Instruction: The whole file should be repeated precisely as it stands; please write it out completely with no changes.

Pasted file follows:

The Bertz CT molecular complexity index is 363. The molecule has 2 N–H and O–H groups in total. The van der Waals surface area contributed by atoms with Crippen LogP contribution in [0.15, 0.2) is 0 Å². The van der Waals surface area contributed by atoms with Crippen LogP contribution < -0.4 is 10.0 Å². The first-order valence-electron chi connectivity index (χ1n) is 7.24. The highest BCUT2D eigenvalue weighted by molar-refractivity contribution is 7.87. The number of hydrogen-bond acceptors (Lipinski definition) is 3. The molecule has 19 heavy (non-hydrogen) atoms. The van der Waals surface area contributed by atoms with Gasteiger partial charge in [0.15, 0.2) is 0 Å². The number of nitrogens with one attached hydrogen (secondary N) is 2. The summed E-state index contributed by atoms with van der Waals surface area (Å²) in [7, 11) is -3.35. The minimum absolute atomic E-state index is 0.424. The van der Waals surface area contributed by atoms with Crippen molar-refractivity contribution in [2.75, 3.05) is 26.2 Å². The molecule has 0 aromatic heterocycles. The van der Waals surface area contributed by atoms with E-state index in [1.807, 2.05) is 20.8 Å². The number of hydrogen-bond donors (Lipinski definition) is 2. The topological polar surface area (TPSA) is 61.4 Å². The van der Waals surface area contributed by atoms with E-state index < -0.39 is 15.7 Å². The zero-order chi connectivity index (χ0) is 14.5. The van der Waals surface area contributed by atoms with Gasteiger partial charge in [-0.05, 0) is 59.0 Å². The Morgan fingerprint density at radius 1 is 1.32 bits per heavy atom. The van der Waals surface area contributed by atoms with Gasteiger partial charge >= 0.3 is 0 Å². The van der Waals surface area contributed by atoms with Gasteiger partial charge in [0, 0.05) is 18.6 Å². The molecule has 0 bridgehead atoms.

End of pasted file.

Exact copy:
The Bertz CT molecular complexity index is 363. The molecule has 2 N–H and O–H groups in total. The van der Waals surface area contributed by atoms with Crippen LogP contribution in [0.15, 0.2) is 0 Å². The van der Waals surface area contributed by atoms with Crippen LogP contribution < -0.4 is 10.0 Å². The first-order valence-electron chi connectivity index (χ1n) is 7.24. The highest BCUT2D eigenvalue weighted by molar-refractivity contribution is 7.87. The number of hydrogen-bond acceptors (Lipinski definition) is 3. The molecule has 19 heavy (non-hydrogen) atoms. The van der Waals surface area contributed by atoms with Gasteiger partial charge in [0.15, 0.2) is 0 Å². The number of nitrogens with one attached hydrogen (secondary N) is 2. The summed E-state index contributed by atoms with van der Waals surface area (Å²) in [7, 11) is -3.35. The minimum absolute atomic E-state index is 0.424. The van der Waals surface area contributed by atoms with Crippen molar-refractivity contribution in [2.75, 3.05) is 26.2 Å². The molecule has 0 aromatic heterocycles. The van der Waals surface area contributed by atoms with E-state index in [1.807, 2.05) is 20.8 Å². The number of hydrogen-bond donors (Lipinski definition) is 2. The topological polar surface area (TPSA) is 61.4 Å². The van der Waals surface area contributed by atoms with E-state index < -0.39 is 15.7 Å². The zero-order chi connectivity index (χ0) is 14.5. The van der Waals surface area contributed by atoms with Gasteiger partial charge in [-0.05, 0) is 59.0 Å². The Morgan fingerprint density at radius 1 is 1.32 bits per heavy atom. The van der Waals surface area contributed by atoms with Gasteiger partial charge >= 0.3 is 0 Å². The van der Waals surface area contributed by atoms with Gasteiger partial charge in [0, 0.05) is 18.6 Å². The molecule has 0 bridgehead atoms.